The Art of Trolling

As a player who appreciates teamwork and a gentlemanly attitude (you too ladies) from fellow players, trolls are pretty much my least favorite gamers to encounter. They are the bane of the online multiplayer world, and I suspect we will never be rid of them.

As a general rule, I try not to get ragey during these encounters. Instead I choose one of several viable responses. A) correct all spelling and grammatical mistakes, B) troll back, or my favorite, C) nice them to death. While not the simplest of tasks, politeness can hopefully lead to improved play. At the least, it generally ticks of the troll since they are not accomplishing what they set out to do.

Last night, however, I was unable to employ any of these options, and simply gawked in awe as every troll-esque action that could happen, did.

Thus I present to you, lovely readers, the Art of Trolling, as shown by my most recent game of League of Legends:

Step 1:
During choosing phase, do not call a lane, do not communicate with team. On third pick, choose Karthus, even though mid has been picked and the only lane not called is Top. When teammates question choice, do not respond.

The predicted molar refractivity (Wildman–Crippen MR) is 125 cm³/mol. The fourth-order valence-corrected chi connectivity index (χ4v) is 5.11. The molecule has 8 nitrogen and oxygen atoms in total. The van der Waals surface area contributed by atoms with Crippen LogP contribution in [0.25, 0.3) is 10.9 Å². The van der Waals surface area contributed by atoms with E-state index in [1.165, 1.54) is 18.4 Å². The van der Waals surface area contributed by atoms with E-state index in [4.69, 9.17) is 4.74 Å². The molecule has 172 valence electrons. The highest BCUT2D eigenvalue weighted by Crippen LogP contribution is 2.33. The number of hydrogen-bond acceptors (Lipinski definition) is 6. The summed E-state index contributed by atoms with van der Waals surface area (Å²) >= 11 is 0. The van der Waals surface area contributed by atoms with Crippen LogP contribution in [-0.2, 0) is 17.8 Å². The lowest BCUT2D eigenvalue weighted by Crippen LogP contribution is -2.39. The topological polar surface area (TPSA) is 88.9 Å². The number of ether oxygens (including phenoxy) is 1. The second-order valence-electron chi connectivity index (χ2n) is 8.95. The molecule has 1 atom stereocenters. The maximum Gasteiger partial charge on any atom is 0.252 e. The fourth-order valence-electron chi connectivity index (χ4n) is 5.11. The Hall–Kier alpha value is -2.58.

Step 2:
Enter game. Do not go to the one open lane. Instead go the bot lane, which has a viable duo team. Do not leave lane when asked. Force support to top lane.

Step 3:
Hug tower and be mostly unhelpful.

Step 4:
Finally engage in communication, but only blame teammates for why the game is going poorly.

Step 5:
Spend majority of game at base or sitting between towers AFK. Occasionally ping the jungle incessantly to drive teammates insane.

Step 6:
End game with zero kills and few assists. Blame teammates for losing and being terrible. Flame your heart out.   Accept no blame. Talk about teammates’ mom.

Step 7:
Mission accomplished; you ruined somebody’s night.